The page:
- Does Boston bombing provide still more support for my federal-only death penalty perspective?
April 24, 2013 at 04:26 PM | Permalink
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“The death penalty can never be made foolproof"
▽ Not applicable with this Islamist (Dzhokhar Tsarnaev)▽
Posted by: Adamakis | Apr 24, 2013 4:37:36 PM
"Mass. gov: No idea on Boston bomb suspects' motive" - I4U News, 4/21/13
It is impossible to make anything foolproof because fools are so ingenious.
[Gov. Patrick is still trying to divine whether gravitational force is related to mass.]
Posted by: Adamakis | Apr 24, 2013 4:55:04 PM
I would like to see Gov. Patrick asked, "Do you think the Boston Marathon bomber deserves the death penalty? Do you think any sane person could doubt his guilt? Do you not trust juries enough to weigh the aggravating factors, such as child murder and terrorist murder, against any mitigating ones?"
Time for Patrick to explain why the DP should not be employed here, if that's what he thinks.
Abolitionist, meet reality. Hamburger, meet grinder.
Posted by: Bill Otis | Apr 24, 2013 5:51:09 PM
Not really surprising -- it's a big job and a major headache, so let the feds handle it. The thing is national enough that it's reasonable enough to do it, at least enough for them to defend it if anyone cares. The actual charges are tied to the weapons of mass destruction that affect interstate commerce. At this level, that makes sense. If IC can justify regulation of employee regulations at a store, it surely covers violence that endangers the Boston Marathon.
States are open to federal involvement in various cases where the USSC declared something unconstitutional. People also at times support infringement of rights. So, of course, that would not necessarily be the determining factor. To the degree, as at least one person here feared, it is a means to avoid responsibility, more the charm.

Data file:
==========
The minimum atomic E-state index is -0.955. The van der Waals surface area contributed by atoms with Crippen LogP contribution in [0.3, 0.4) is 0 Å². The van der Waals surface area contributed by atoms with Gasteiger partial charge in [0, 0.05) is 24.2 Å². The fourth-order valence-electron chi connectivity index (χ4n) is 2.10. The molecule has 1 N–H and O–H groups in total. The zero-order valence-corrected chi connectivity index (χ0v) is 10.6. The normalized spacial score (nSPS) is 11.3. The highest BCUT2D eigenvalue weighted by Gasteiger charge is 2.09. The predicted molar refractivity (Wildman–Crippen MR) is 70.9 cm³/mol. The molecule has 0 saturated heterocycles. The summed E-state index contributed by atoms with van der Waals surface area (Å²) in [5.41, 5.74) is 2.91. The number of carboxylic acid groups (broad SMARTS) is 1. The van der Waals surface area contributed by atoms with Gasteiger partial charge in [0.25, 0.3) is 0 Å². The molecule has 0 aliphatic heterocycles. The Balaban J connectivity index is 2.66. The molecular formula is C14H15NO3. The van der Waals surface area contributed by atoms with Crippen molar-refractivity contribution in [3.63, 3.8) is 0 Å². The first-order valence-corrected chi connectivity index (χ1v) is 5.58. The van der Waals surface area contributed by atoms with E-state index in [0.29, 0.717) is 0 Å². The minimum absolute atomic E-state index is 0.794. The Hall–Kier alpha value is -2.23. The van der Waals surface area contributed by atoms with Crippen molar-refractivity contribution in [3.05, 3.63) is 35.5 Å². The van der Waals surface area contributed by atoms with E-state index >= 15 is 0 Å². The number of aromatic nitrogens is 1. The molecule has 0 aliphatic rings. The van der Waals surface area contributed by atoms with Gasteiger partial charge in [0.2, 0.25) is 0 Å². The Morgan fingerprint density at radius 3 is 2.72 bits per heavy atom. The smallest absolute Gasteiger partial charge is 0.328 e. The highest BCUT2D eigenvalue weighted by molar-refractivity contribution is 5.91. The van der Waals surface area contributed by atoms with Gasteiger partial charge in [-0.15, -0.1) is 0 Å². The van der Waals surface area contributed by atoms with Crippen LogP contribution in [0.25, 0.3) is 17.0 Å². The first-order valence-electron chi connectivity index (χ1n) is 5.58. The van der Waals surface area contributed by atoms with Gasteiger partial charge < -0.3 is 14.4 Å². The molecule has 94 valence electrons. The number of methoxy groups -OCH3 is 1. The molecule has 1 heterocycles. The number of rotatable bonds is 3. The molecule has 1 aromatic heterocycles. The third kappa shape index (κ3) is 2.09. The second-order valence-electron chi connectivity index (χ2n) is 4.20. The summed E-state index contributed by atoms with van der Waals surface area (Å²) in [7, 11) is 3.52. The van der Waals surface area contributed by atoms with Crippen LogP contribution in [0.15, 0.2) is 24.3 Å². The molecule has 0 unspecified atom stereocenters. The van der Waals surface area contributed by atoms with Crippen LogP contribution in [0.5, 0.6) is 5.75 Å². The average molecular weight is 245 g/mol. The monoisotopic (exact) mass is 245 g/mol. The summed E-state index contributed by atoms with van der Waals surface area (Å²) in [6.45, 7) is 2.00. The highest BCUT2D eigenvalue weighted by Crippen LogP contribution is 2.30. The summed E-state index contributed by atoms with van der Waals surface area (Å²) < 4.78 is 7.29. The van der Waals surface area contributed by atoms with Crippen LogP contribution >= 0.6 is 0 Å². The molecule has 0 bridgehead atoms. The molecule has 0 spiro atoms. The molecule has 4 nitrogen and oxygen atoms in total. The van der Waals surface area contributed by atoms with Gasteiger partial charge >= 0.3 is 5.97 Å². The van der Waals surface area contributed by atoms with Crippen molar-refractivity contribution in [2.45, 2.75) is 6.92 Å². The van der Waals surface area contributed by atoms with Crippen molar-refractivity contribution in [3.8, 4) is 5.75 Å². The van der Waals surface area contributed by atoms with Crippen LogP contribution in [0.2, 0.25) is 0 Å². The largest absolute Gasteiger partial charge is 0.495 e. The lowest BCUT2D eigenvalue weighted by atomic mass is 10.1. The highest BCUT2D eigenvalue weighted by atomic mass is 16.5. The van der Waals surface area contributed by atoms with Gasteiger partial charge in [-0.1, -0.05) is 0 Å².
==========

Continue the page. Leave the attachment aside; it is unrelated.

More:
Posted by: Joe | Apr 24, 2013 5:57:45 PM
Virginia handled the Beltway sniper, who also killed in Maryland, without anyone's needing or much caring about federal involvement, and notwithstanding that the case was a "big job and a major headache."
The reason people then were happy to let Virginia handle it is the same reason people now are happy to let the feds handle the Boston Marathon bomber: They know he deserves the DP and that there's only one jurisdiction that can give it to him.
Posted by: Bill Otis | Apr 24, 2013 6:14:40 PM
This crime has a much more national feel with terrorism, international flavor, weapons of mass destruction and so forth. That is the vibe I'm getting. "People" are more concerned at the moment of trying to get a handle of what exactly happened. They also don't see it as purely a local crime.
I realize some are jumping a few steps and already thinking about the death penalty. Also, a plea bargain where the d.p. is taken off the table is quite possible. I don't know. They didn't even formally decide to put it on the table.
The governor is on the record saying he had a problem with the death penalty. We can of course assume all we want on just what the motives are. If the d.p. wasn't on the table any more, I think they very well would be fine to let the feds deal with the whole thing.
Posted by: Joe | Apr 24, 2013 10:09:46 PM